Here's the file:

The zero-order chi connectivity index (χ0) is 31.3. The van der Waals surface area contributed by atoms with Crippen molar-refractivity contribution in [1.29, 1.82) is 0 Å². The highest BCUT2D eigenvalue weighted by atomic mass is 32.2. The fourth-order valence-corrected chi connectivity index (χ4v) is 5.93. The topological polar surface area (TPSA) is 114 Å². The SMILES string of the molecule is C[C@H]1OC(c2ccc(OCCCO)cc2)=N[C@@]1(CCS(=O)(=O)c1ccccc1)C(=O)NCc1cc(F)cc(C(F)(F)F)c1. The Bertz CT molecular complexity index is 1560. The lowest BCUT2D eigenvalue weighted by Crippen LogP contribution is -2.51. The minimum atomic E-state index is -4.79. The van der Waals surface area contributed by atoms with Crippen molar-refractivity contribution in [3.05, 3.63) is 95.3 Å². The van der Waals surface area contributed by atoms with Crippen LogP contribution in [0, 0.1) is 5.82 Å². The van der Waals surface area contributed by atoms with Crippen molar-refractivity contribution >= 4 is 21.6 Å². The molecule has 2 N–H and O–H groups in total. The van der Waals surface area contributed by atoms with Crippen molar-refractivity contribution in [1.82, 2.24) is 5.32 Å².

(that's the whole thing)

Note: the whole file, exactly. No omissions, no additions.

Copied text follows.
The zero-order chi connectivity index (χ0) is 31.3. The van der Waals surface area contributed by atoms with Crippen molar-refractivity contribution in [1.29, 1.82) is 0 Å². The highest BCUT2D eigenvalue weighted by atomic mass is 32.2. The fourth-order valence-corrected chi connectivity index (χ4v) is 5.93. The topological polar surface area (TPSA) is 114 Å². The SMILES string of the molecule is C[C@H]1OC(c2ccc(OCCCO)cc2)=N[C@@]1(CCS(=O)(=O)c1ccccc1)C(=O)NCc1cc(F)cc(C(F)(F)F)c1. The Bertz CT molecular complexity index is 1560. The lowest BCUT2D eigenvalue weighted by Crippen LogP contribution is -2.51. The minimum atomic E-state index is -4.79. The van der Waals surface area contributed by atoms with Crippen molar-refractivity contribution in [3.05, 3.63) is 95.3 Å². The van der Waals surface area contributed by atoms with Crippen LogP contribution in [0, 0.1) is 5.82 Å². The van der Waals surface area contributed by atoms with Crippen molar-refractivity contribution >= 4 is 21.6 Å². The molecule has 2 N–H and O–H groups in total. The van der Waals surface area contributed by atoms with Crippen molar-refractivity contribution in [1.82, 2.24) is 5.32 Å².